chapter  Chapter II
25 Pages

Agriculture, 1 Manufacture, and Commerce

ByRobert E. Wright, Richard Sylla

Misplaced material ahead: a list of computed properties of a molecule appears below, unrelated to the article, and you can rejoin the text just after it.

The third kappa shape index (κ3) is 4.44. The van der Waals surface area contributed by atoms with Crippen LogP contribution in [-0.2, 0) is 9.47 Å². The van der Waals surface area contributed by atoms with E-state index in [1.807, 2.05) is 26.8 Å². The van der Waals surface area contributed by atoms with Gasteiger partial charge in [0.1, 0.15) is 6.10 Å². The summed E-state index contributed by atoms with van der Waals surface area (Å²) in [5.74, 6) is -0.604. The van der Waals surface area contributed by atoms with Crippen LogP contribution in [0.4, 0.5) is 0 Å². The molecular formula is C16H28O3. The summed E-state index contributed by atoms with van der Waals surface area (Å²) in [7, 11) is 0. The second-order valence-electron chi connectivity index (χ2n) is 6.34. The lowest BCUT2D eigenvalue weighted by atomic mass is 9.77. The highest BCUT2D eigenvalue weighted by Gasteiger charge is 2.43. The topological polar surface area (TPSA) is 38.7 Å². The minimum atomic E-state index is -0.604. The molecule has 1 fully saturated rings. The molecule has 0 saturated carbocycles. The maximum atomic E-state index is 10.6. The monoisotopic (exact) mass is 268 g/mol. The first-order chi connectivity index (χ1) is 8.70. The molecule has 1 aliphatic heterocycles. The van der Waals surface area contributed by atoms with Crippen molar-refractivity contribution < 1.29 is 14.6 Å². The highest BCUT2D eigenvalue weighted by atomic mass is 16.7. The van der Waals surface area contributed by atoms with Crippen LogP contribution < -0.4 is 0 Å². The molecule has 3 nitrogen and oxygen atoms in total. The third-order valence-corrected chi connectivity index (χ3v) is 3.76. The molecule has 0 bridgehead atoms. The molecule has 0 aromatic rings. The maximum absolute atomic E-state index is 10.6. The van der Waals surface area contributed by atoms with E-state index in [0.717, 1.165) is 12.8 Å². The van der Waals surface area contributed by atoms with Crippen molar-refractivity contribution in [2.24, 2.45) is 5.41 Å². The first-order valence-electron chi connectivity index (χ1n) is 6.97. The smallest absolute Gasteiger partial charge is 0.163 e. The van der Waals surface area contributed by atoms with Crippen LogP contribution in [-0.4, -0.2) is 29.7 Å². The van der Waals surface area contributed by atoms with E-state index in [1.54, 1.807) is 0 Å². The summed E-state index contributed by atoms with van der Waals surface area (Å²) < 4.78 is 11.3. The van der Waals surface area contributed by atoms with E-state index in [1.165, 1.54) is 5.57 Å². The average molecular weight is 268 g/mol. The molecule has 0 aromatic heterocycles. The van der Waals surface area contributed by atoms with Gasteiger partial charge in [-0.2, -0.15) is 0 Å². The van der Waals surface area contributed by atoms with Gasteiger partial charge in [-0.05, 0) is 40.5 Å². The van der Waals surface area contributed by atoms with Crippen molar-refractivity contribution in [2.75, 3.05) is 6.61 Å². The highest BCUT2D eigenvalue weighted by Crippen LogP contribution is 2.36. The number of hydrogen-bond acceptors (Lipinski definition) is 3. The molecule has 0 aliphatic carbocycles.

The several groups or trades taking part in a process work in succession on goods before they can reach completion. Producers under the more favourable circumstances are enabled to transact business with smaller quantities of yarn, cotton, and calico—in other words, with smaller dead stocks—which they ‘turn over’ frequently, that is, they replace them as soon as disposed of with others. The entire business operations of any particular trade of the series are shown to resolve themselves into moving stock forward a stage nearer completion, receiving in return for the stock thus disposed of, firstly, another in a like stage of advancement to the one sold when it came to hand in the first instance; and secondly, a share of the goods which have reached the finished state. Speculative dealings in commodities tend to lessen variations in prices, and therefore in the distribution of money between trades and industries.